The development of forging throughout history
At ULMA Advanced Forged Solutions, the forging process forms a large part of our raison d’être in the industry of manufacturing flanges and forged components for OEMs. Our high performance and quality assurance on every part we forge have led us to be an industry leader. Today, we want to go back to the beginnings of this age-old practice to detail how the forging process has evolved until today.
Forging is a process of shaping materials such as iron or steel through the application of high temperatures. The forging process is an extremely useful activity as it allows material to be given the desired shape while also improving its structure, in part because the process refines the material’s grain size. Forged materials not only have greater strength and ductility than cast materials, they also show greater resistance to fatigue and impact.
The history of the forging process
It is not known exactly when iron ore began to be smelted to produce usable metals. According to experts, the first tools used in this type of process date back to 3000 BCE. It is estimated that the Greeks knew about this technique as early as 1000 BCE, when they used heat treatment to harden their weapons.
The alloys produced by the early iron craftspeople would be equivalent to what is considered wrought iron today. These alloys were obtained by heating a mass of iron ore and wood charcoal in a furnace or a forge with a forced draft. The ore was reduced to a spongy mass of iron metal along with impurities and ash. The material was then removed while it was still glowing and was hit with heavy hammers to expel the impurities and to increase its cohesion.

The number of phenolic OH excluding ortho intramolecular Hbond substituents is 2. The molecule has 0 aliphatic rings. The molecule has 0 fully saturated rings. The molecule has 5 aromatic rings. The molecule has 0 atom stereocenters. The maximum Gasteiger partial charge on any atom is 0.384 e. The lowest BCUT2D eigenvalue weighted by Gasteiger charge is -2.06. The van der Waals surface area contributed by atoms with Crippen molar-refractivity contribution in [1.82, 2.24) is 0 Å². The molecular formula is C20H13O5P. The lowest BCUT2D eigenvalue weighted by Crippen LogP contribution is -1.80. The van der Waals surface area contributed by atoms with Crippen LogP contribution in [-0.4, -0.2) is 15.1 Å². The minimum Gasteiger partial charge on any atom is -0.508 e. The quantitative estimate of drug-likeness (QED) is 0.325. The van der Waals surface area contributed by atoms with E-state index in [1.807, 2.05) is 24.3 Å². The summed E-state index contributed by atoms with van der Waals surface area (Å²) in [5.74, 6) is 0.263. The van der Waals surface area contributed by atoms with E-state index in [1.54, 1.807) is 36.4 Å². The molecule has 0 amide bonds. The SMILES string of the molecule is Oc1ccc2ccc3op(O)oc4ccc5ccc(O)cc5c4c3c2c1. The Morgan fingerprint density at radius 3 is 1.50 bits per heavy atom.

On some occasions, this manufacturing technique accidentally produced steel instead of wrought iron. In time, iron craftspeople learned to make steel by heating wrought iron and charcoal in clay pots for several days, so that the iron could absorb enough carbon to become real steel.
In the 14th century, the sizes of the furnaces used for smelting began to be expanded, while the draft was increased to force the passage of combustion gases through the mixture of raw materials. In these furnaces, the iron ore from the top of the furnace was reduced to molten iron in order to absorb more carbon as the gases passed through it. The product that came out of this type of furnace was called pig iron, an alloy that melts at a lower temperature than steel and wrought iron. Pig iron was then refined for use in subsequent steel production.
Today, modern steel production uses blast furnaces that are essentially fully developed models of all those that came before. In addition, the process of refining pig iron by means of air jets was developed by the British inventor Henry Bessemer, who in 1855 developed the furnace that today bears his name.
Specialists in end-to-end manufacturing of high-specification flanges and forged components
At ULMA Advanced Forged Solutions, we cover the entire manufacturing process from raw material to final product. This is one of the critical factors that allows us to be competitive and meet the quality standards demanded by both the market and our customers. One of our main objectives is to optimize all of our processes, which is why we design and manufacture our own stamps for the different references that we forge.